Civil Society Statement made by: Cairo Roberto Laguna on behalf of the World Forum of Fish Harvesters (WFF), the World Forum of Fisher People (WFFP), the International Collective in Support of Fishworkers (ICSF) and the Internal Planning Committee for Food Sovereignty (IPC).
Made at: the 30th Session of the Committee on Fisheries on the Food and Agriculture Organization of the United Nations. 11 July 2012.
Chairperson, Governmental delegations and Members of COFI
Fraternal Greetings from the millions of men and women artisanal fishworkers, who we are proud to represent.
My name is Cairo Roberto Laguna. I am an artisanal fisheries producer and vessel owner from Nicaragua, where I am currently the President of the Nicaraguan Artisanal Fishing Federation (FENICPESCA), Secretary of the Steering Committee of the Central American Confederation of Artisanal Fishermen (CONFEPESCA) and Latin American Representative of the World Forum of Fish Harvesters and Fishworkers (WFF).
Here I speak on behalf of the World Forum of Fish Harvesters (WFF), the World Forum of Fisher People (WFFP), the International Collective in Support of Fishworkers and the Internal Planning Committee for Food Sovereignty (IPC).
The development of the guidelines on small-scale fisheries presents us with a unique opportunity: the opportunity to enhance the contribution of our sector to food security and poverty eradication, to socio-cultural diversity, to decent employment and livelihoods, to local and national economies, and to the conservation and sustainable use of fisheries resources, both inland and marine.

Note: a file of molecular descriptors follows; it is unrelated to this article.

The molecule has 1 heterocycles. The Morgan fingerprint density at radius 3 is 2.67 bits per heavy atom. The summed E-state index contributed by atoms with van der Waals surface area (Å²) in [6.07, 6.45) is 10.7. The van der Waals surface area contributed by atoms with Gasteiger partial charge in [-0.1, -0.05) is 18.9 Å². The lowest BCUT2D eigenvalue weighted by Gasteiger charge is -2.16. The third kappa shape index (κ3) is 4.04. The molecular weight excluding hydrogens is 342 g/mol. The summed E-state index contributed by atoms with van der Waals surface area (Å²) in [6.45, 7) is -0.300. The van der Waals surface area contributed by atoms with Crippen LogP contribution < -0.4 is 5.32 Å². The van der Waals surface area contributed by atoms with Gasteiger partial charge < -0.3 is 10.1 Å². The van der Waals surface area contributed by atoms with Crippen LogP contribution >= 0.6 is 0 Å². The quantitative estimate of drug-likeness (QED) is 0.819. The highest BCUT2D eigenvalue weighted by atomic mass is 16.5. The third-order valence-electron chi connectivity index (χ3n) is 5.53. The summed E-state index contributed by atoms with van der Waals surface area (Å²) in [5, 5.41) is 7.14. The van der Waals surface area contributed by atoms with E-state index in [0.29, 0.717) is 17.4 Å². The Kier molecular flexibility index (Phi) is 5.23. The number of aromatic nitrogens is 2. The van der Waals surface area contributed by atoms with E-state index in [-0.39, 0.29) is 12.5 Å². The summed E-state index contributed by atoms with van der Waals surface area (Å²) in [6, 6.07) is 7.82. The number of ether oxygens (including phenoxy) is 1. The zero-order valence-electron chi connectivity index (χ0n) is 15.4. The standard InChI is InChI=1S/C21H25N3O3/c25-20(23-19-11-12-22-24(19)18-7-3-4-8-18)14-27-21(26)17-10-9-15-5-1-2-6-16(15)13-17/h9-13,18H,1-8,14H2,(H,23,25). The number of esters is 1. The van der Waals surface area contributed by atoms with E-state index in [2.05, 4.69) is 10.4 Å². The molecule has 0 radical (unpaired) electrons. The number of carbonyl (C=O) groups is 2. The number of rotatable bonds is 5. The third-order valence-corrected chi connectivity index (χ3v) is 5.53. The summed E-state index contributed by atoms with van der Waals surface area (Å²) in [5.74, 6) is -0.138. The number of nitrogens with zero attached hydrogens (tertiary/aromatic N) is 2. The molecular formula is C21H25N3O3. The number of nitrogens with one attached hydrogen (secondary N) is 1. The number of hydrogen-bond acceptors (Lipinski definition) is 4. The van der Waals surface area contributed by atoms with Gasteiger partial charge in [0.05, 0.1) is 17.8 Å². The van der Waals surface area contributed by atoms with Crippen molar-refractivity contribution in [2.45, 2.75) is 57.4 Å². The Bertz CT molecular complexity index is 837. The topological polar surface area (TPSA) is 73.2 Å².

We, organizations that represent and support small-scale fisheries and fishing communities, have, therefore, welcomed the guidelines. We have also committed to engaging with the process of developing them. We have set up a co-ordination group comprising representatives from the WFF, WFFP, IPC, and ICSF for the purpose of engaging with this process.
Our effort is to ensure that the voices of small-scale, artisanal and subsistence fishing communities and indigenous peoples, their perspectives and proposals, are reflected in the guidelines. During the last nine months we have organized 14 national workshops as well as a regional workshop in Africa which had representation from 16 countries. Over 1600 representatives were part of these consultations. We have synthesized the workshop reports and a draft report has been made available to COFI. This process is continuing and proposals and perspectives from further consultations organized will be integrated into our report.
We urge the Committee on Fisheries to respect and recognize our commitment and facilitate our further meaningful participation with this process. We urge you to ensure that our voices are well represented at the inter-governmental technical negotiations on these guidelines to be held in 2013. In particular we request that:
Many such steps to enhance civil society participation have been taken within earlier FAO processes, as during the development of the 1995 Code of Conduct for Responsible Fisheries and the Voluntary Guidelines to support the Progressive Realization of the Right to Adequate Food in the Context of National Food Security.
The Committee on World Food Security-led negotiations also benefited greatly from the active participation of civil society in the development of the Voluntary Guidelines on the Responsible Governance of Tenure of Land, Fisheries and Forests in the Context of National Food Security.
Facilitating our active participation will ensure that the Guidelines adopted represent a shared vision, and that they are owned widely, particularly by small-scale fishing communities themselves. This is essential if the guidelines are to be implemented effectively.
Finally we would like to request COFI to commit financial resources to ensure the participation of our representatives in the negotiations process.
Thank you for your attention0